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    Welcome to The Waxing Blog: Smooth Talk from Waxing the City. If you want to know more about waxing and skin care for men and women, you're in the right place. Alex Jimenez and Summer Hartshorn — two of Waxing the City's premier CEROLOGIST™ Technicians — answer your questions about waxing. There's no such thing as a dumb question. At Waxing the City, we strive to make you as comfortable online as we do at any of our four locations.

    Entries in waxing the city dallas (4)


    Waxing Q&A: Stubble After Waxing

    I try to visit Waxing the City whenever I can, but because I don’t live in Denver I have to schedule appointments when I visit. For those times that I have to go elsewhere, I find that when I have a Brazilian, some of the hair seems to be broken at the skin as opposed to being pulled out. What is the cause and how can this be prevented? When it comes to waxing, I wish I lived in Denver.

    Thanks for supporting Waxing the City even though you live in another state. I hope that these tips will help you in your search for great waxing!

    What you’re talking about is stubble. There are many variables when it comes to stubble after waxing, here are a few that I feel are the most common causes:

    Are you waiting the appropriate time in between your waxes?

    Typically, it’s best to wait 4-5 weeks between waxes, depending on your growth. This is a good amount of time for all the hair to grow in and grow in evenly. If you don’t wait long enough some hairs will grow in but others will still be at the surface of the skin.

    If you shaved before your wax then you must wait 2-3 weeks after your last shave. The hairs need to be long enough for the wax to adhere to the hair and pull it from the root. If you shaved, be patient with your first couple waxes, it takes a few before the hair starts to grow in finer.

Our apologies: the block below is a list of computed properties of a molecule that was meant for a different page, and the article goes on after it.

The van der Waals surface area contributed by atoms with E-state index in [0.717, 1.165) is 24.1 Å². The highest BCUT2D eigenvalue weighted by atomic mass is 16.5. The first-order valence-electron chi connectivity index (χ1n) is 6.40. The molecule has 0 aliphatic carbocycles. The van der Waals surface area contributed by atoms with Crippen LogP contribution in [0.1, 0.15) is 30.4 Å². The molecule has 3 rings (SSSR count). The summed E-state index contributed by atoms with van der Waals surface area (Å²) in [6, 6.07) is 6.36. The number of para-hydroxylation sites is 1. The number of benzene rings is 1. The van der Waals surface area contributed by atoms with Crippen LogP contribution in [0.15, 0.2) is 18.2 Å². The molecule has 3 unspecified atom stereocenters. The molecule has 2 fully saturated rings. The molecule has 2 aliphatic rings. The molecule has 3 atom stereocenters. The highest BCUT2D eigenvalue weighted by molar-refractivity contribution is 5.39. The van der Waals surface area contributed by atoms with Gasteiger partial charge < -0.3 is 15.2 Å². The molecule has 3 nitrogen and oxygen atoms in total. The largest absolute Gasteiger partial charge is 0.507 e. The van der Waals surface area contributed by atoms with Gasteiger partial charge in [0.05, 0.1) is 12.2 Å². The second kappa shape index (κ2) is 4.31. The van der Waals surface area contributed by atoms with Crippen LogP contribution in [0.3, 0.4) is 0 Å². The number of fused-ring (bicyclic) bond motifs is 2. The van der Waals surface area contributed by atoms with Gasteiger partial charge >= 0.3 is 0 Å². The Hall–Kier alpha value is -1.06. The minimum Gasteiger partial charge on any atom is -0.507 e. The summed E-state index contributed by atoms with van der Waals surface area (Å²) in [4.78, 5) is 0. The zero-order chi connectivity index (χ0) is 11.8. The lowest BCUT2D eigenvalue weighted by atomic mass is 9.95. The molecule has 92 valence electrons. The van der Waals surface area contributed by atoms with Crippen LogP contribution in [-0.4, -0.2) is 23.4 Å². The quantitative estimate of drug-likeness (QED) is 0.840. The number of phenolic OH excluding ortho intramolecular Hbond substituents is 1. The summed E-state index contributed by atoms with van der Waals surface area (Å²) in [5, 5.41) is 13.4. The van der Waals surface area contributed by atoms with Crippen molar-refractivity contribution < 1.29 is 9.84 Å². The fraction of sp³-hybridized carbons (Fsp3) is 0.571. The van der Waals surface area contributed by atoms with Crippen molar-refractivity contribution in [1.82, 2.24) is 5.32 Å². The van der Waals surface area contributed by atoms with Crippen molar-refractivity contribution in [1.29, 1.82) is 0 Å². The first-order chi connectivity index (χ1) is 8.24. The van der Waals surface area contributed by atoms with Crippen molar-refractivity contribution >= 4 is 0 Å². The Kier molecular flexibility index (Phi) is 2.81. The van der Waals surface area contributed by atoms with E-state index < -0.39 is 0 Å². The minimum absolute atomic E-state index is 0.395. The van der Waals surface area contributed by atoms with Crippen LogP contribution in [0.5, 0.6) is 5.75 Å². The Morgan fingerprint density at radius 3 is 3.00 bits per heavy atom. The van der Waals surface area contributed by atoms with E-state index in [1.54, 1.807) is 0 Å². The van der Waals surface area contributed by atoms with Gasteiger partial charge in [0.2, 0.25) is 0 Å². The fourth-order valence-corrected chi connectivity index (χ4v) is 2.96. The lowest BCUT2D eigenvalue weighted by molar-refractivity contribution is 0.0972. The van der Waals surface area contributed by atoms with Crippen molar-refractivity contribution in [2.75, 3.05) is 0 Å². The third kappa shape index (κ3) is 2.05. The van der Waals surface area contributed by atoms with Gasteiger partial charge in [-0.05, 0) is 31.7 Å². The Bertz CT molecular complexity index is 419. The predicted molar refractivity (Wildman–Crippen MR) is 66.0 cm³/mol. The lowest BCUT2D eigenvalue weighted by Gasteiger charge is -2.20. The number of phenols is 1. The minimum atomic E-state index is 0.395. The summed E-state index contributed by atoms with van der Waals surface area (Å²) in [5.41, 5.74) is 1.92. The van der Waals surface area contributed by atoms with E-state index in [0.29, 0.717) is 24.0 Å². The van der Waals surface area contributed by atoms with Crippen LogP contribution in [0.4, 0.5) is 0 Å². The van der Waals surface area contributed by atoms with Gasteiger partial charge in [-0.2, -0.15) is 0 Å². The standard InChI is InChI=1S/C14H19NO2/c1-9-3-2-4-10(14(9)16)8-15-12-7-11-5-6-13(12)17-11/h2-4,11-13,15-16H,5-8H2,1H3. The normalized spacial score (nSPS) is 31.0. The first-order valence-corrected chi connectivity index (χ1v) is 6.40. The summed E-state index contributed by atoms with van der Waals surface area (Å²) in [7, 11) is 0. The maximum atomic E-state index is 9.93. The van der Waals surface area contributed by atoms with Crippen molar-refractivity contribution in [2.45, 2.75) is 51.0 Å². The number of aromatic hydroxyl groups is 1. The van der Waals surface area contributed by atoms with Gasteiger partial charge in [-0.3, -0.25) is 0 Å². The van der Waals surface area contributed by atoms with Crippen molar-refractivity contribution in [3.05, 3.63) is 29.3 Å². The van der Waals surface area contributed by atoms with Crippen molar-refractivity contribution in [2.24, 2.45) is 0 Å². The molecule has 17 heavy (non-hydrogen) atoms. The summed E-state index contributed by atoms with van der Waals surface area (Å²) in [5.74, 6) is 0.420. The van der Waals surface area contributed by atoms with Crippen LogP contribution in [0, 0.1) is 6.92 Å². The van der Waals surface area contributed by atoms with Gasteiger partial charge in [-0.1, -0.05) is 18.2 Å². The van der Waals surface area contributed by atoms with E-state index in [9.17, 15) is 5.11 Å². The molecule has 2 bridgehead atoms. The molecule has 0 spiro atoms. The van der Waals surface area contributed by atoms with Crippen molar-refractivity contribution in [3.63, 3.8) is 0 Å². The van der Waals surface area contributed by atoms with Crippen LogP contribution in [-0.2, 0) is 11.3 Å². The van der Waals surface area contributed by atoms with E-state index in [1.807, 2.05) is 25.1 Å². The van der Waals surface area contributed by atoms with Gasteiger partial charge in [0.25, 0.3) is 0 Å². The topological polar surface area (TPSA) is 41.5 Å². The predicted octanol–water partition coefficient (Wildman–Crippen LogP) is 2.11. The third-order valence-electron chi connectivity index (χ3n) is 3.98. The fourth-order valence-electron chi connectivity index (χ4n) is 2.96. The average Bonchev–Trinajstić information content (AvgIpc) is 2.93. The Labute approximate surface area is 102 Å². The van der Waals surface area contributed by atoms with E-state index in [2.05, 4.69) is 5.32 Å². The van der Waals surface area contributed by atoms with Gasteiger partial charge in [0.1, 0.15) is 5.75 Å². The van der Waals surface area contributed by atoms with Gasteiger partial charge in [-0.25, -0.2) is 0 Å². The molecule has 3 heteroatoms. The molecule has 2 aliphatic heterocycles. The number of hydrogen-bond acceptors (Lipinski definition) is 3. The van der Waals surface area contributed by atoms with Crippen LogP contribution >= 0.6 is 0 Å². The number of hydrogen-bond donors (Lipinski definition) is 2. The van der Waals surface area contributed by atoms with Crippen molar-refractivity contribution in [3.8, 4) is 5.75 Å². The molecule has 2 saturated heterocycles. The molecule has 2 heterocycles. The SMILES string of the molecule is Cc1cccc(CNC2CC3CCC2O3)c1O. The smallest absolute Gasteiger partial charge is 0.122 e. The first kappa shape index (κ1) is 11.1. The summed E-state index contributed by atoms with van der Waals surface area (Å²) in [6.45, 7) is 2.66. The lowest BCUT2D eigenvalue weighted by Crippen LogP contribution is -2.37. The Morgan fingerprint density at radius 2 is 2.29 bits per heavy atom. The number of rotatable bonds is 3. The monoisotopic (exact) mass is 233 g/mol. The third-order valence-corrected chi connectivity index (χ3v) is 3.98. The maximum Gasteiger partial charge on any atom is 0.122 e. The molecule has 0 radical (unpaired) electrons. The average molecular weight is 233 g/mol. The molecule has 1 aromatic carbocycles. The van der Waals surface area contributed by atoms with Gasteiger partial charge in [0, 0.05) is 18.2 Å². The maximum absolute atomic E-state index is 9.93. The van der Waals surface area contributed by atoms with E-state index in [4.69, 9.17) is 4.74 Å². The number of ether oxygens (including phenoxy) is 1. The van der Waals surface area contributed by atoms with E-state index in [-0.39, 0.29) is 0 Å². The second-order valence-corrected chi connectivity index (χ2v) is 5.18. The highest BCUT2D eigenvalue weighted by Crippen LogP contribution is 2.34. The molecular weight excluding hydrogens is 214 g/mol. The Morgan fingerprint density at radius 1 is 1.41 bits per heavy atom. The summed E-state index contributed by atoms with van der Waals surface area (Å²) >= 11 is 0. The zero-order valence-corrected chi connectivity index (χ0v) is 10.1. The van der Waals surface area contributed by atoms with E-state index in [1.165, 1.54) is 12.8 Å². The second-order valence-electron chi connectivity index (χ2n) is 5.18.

When the hair is finer it pulls from the root easier. When the hair is coarse it tends to break at the surface instead of pulling out. This is when you may feel stubble.

    Are they using a hard wax or a soft wax (the one with strips)?

    Waxing the City prefers to use a hard wax, which is commonly called blue wax because of its color, for all bikini services. The hair on the bikini area grows in all different directions and the wax needs to be applied in small controlled areas. Hard wax is ideal for those hard to reach areas because it is gentler to the skin. Hard wax goes on the skin warm and then cools and hardens acting like saran wrap to the hair. As it hardens it lifts itself from the skin making the pull less painful.

    Soft wax is used for speed waxing on large areas like legs, backs and arms, where the hair primarily grows in one direction. The soft wax is applied in one large piece and then removed with the strips. The cerologists at Waxing the City don't believe that the bikini area is an area to "speed wax." This technique can cause hairs to break.

    Cerologist (AKA esthetician)

    One of the things that sets Waxing the City apart is that we do one thing and do it to the highest degree of excellence.